Decades ago, before the likes of Alpina, Schnitzer, and even BMW’s factory Works program, Willi Martini and his team stood as a staple in the world of BMW tuning and racing. As a pioneering figure in the initial efforts of Neue Klass racing, his legacy is forever cemented in BMW’s rich and diverse racing history. While some of his famed racers have withstood the test of time and racing, others have since been forgotten.
I remember the first time I saw Ron’s 1971 2800CS quite well. I was at the StanceWorks HQ, and having just finished up bolting on my newly acquired Work Meister S1s to my E38, I was feeling pretty jazzed. After pulling the car outside to admire the new wheels, we heard an M30-powered car ripping towards us.
In 1972, BMW brought about a significant change to their business plan: in replacing the New Class, which arguably saved the company, BMW sought to add a model range that departed from sportiness, and instead, took a path towards comfort. The result of the decision was the birth of the 5-series, a 4-door counterpart that fell between the featherweight fun of the 2002, and the more sizable E3 sedan known as the “Bavaria.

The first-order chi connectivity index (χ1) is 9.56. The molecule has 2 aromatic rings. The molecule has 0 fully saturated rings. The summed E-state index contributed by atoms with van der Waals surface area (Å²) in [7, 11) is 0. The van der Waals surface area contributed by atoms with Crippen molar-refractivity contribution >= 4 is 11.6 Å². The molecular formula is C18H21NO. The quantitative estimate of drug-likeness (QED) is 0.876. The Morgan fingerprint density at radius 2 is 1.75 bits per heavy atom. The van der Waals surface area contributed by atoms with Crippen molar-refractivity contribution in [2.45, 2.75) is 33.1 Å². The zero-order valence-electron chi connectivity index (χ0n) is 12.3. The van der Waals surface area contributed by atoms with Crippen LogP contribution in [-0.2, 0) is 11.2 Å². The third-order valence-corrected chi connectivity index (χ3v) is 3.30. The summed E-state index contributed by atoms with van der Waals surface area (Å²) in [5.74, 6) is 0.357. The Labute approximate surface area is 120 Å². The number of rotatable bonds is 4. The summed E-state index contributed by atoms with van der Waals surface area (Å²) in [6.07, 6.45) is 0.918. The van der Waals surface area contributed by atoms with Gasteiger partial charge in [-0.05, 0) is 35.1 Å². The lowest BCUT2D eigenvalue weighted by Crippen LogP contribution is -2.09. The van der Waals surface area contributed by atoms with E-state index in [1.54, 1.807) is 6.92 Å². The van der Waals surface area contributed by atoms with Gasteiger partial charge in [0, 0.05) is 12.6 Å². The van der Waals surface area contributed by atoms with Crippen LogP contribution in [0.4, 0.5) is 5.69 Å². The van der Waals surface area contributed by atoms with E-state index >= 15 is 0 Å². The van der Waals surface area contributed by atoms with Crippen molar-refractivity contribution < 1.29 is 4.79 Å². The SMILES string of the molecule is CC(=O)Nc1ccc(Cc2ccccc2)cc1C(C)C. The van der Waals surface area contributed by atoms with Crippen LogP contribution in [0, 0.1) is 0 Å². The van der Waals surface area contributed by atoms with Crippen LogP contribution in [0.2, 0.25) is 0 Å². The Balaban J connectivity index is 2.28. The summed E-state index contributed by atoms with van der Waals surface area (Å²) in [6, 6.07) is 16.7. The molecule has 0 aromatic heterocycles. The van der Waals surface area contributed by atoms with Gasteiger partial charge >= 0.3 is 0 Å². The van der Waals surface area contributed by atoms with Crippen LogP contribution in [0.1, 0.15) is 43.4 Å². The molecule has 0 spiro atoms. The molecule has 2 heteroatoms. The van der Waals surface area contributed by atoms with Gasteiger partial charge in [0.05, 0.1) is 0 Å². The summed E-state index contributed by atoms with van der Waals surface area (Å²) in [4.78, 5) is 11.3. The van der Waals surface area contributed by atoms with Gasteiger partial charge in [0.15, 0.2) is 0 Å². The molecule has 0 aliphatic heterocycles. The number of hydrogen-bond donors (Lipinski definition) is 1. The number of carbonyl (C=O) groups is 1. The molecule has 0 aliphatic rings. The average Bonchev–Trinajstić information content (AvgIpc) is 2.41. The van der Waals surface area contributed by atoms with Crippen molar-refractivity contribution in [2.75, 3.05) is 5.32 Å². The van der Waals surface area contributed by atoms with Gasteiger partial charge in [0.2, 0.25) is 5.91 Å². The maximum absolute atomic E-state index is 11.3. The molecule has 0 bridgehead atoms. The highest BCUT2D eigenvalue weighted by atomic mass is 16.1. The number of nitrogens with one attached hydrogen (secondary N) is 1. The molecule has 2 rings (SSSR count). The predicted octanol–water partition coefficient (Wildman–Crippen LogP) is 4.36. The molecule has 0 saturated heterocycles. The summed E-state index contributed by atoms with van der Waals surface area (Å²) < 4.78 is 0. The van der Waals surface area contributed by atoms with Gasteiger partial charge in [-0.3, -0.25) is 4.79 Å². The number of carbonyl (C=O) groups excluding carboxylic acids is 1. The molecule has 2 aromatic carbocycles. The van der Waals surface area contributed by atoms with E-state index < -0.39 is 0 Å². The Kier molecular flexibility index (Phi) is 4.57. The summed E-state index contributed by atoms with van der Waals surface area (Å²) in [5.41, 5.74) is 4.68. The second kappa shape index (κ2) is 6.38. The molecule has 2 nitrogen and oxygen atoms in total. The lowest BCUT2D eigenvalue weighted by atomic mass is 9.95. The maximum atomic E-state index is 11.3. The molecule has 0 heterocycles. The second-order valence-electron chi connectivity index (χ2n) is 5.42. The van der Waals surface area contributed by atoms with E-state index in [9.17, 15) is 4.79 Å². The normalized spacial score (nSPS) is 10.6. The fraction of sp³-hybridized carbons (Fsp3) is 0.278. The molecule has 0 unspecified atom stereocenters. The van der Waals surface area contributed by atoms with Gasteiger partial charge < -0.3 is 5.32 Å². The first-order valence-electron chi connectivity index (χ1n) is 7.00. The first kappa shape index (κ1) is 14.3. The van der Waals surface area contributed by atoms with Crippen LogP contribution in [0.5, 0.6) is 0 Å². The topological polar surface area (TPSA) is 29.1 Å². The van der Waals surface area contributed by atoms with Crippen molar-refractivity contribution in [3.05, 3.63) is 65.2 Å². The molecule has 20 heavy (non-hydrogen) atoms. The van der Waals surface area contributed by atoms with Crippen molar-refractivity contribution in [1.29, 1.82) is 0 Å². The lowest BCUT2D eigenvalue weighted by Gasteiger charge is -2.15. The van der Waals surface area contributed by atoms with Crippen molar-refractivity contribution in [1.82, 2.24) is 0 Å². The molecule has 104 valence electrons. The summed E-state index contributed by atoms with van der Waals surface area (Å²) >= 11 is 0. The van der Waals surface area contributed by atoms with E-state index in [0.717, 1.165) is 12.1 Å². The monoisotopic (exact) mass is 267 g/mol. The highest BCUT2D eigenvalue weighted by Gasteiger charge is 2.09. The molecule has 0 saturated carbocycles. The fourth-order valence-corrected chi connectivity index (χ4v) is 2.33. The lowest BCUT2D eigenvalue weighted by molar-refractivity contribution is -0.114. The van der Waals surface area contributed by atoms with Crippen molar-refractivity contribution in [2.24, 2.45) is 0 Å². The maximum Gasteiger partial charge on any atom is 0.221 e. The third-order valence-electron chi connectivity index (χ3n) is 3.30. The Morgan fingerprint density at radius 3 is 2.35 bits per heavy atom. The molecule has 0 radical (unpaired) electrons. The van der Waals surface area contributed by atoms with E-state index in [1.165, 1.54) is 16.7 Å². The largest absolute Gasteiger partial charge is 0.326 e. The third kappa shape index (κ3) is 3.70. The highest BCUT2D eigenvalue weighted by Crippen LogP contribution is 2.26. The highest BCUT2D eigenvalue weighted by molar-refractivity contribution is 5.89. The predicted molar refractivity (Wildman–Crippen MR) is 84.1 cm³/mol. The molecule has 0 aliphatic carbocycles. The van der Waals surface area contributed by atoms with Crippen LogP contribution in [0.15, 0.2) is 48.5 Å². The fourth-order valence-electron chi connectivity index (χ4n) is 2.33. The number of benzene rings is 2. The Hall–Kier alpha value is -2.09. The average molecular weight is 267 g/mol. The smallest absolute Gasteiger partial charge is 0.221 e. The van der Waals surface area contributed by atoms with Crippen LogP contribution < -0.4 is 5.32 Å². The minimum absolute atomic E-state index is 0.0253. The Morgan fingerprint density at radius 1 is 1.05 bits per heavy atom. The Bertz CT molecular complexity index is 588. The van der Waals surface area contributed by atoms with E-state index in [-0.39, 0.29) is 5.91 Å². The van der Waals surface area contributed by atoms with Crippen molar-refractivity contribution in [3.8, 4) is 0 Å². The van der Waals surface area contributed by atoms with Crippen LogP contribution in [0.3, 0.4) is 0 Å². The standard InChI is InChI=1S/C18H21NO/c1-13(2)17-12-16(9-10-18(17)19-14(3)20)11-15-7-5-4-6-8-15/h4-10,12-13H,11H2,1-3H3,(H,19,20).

Ron Perry’s name is synonymous with the best in classic vintage BMWs – his work has put him amongst the top in the realm of the restored and the period correct. Concours d’Elegance winners are commonplace in his garage, and the BMW world has built a certain level of expectation towards the quality of automobiles Mr. Perry puts out. The latest car of Ron’s to hit the auction block is this 1974 BMW E9 3.0 CSL, one of only a handful made, and even fewer that still exist.